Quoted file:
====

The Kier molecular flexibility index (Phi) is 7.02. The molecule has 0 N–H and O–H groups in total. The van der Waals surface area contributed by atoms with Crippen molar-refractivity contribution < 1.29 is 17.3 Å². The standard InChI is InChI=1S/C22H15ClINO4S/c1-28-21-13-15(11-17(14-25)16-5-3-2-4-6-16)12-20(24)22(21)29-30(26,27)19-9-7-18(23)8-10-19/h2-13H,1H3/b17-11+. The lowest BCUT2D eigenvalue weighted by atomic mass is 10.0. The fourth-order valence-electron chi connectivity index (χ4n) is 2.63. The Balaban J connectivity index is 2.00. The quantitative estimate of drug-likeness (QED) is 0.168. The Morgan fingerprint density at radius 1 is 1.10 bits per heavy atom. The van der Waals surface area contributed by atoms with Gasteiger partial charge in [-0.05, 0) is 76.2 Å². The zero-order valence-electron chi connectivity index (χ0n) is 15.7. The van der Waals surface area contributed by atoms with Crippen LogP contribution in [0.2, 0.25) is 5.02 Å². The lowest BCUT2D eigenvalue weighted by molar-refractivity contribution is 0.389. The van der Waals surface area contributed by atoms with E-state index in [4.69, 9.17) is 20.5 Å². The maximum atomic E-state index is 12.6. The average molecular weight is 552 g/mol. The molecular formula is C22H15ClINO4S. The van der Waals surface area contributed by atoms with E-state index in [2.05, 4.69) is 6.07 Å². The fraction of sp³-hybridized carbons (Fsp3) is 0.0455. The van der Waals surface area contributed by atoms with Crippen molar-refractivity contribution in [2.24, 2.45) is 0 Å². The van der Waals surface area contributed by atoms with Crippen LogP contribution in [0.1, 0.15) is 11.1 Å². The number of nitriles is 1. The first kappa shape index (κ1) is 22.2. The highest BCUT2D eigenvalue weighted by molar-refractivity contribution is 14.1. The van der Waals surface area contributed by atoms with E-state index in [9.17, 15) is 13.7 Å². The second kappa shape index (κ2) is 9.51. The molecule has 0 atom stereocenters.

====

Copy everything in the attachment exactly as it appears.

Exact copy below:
The Kier molecular flexibility index (Phi) is 7.02. The molecule has 0 N–H and O–H groups in total. The van der Waals surface area contributed by atoms with Crippen molar-refractivity contribution < 1.29 is 17.3 Å². The standard InChI is InChI=1S/C22H15ClINO4S/c1-28-21-13-15(11-17(14-25)16-5-3-2-4-6-16)12-20(24)22(21)29-30(26,27)19-9-7-18(23)8-10-19/h2-13H,1H3/b17-11+. The lowest BCUT2D eigenvalue weighted by atomic mass is 10.0. The fourth-order valence-electron chi connectivity index (χ4n) is 2.63. The Balaban J connectivity index is 2.00. The quantitative estimate of drug-likeness (QED) is 0.168. The Morgan fingerprint density at radius 1 is 1.10 bits per heavy atom. The van der Waals surface area contributed by atoms with Gasteiger partial charge in [-0.05, 0) is 76.2 Å². The zero-order valence-electron chi connectivity index (χ0n) is 15.7. The van der Waals surface area contributed by atoms with Crippen LogP contribution in [0.2, 0.25) is 5.02 Å². The lowest BCUT2D eigenvalue weighted by molar-refractivity contribution is 0.389. The van der Waals surface area contributed by atoms with E-state index in [4.69, 9.17) is 20.5 Å². The maximum atomic E-state index is 12.6. The average molecular weight is 552 g/mol. The molecular formula is C22H15ClINO4S. The van der Waals surface area contributed by atoms with E-state index in [2.05, 4.69) is 6.07 Å². The fraction of sp³-hybridized carbons (Fsp3) is 0.0455. The van der Waals surface area contributed by atoms with Crippen molar-refractivity contribution in [2.24, 2.45) is 0 Å². The van der Waals surface area contributed by atoms with Crippen LogP contribution in [0.1, 0.15) is 11.1 Å². The number of nitriles is 1. The first kappa shape index (κ1) is 22.2. The highest BCUT2D eigenvalue weighted by molar-refractivity contribution is 14.1. The van der Waals surface area contributed by atoms with E-state index in [9.17, 15) is 13.7 Å². The second kappa shape index (κ2) is 9.51. The molecule has 0 atom stereocenters.